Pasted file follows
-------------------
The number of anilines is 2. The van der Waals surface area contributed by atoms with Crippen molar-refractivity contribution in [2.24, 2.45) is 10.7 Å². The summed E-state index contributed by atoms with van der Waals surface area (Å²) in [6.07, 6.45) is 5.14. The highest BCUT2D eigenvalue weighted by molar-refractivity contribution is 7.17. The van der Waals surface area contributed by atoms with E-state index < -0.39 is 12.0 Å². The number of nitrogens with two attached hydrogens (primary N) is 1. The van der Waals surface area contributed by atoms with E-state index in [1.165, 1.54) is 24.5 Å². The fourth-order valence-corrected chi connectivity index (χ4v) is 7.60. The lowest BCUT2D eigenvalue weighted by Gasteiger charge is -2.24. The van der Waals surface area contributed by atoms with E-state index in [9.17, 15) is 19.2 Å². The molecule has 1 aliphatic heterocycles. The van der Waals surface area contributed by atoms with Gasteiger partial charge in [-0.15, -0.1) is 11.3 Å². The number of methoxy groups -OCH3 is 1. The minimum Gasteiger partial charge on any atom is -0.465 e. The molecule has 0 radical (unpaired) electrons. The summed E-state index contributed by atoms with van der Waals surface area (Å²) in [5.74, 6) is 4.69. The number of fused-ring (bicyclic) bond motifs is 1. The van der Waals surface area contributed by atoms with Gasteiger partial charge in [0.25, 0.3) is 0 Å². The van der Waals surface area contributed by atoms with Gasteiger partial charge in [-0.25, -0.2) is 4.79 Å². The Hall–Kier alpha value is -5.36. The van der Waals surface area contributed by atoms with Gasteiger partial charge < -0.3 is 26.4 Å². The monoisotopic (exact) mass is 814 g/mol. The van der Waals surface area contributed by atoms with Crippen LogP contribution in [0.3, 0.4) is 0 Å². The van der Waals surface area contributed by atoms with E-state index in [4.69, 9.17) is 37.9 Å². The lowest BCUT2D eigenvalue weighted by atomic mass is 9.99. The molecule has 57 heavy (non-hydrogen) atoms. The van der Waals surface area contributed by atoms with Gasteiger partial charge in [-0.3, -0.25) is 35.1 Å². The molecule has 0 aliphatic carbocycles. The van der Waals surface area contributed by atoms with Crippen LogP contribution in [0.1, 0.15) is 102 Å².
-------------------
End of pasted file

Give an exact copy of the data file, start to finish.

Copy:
The number of anilines is 2. The van der Waals surface area contributed by atoms with Crippen molar-refractivity contribution in [2.24, 2.45) is 10.7 Å². The summed E-state index contributed by atoms with van der Waals surface area (Å²) in [6.07, 6.45) is 5.14. The highest BCUT2D eigenvalue weighted by molar-refractivity contribution is 7.17. The van der Waals surface area contributed by atoms with E-state index < -0.39 is 12.0 Å². The number of nitrogens with two attached hydrogens (primary N) is 1. The van der Waals surface area contributed by atoms with E-state index in [1.165, 1.54) is 24.5 Å². The fourth-order valence-corrected chi connectivity index (χ4v) is 7.60. The lowest BCUT2D eigenvalue weighted by Gasteiger charge is -2.24. The van der Waals surface area contributed by atoms with E-state index in [9.17, 15) is 19.2 Å². The molecule has 1 aliphatic heterocycles. The van der Waals surface area contributed by atoms with Gasteiger partial charge in [-0.15, -0.1) is 11.3 Å². The number of methoxy groups -OCH3 is 1. The minimum Gasteiger partial charge on any atom is -0.465 e. The molecule has 0 radical (unpaired) electrons. The summed E-state index contributed by atoms with van der Waals surface area (Å²) in [5.74, 6) is 4.69. The number of fused-ring (bicyclic) bond motifs is 1. The van der Waals surface area contributed by atoms with Gasteiger partial charge in [0.25, 0.3) is 0 Å². The van der Waals surface area contributed by atoms with Gasteiger partial charge in [-0.25, -0.2) is 4.79 Å². The Hall–Kier alpha value is -5.36. The van der Waals surface area contributed by atoms with Gasteiger partial charge < -0.3 is 26.4 Å². The monoisotopic (exact) mass is 814 g/mol. The van der Waals surface area contributed by atoms with Crippen LogP contribution in [0.3, 0.4) is 0 Å². The van der Waals surface area contributed by atoms with E-state index in [4.69, 9.17) is 37.9 Å². The lowest BCUT2D eigenvalue weighted by atomic mass is 9.99. The molecule has 57 heavy (non-hydrogen) atoms. The van der Waals surface area contributed by atoms with Gasteiger partial charge in [-0.3, -0.25) is 35.1 Å². The molecule has 0 aliphatic carbocycles. The van der Waals surface area contributed by atoms with Crippen LogP contribution in [0.1, 0.15) is 102 Å².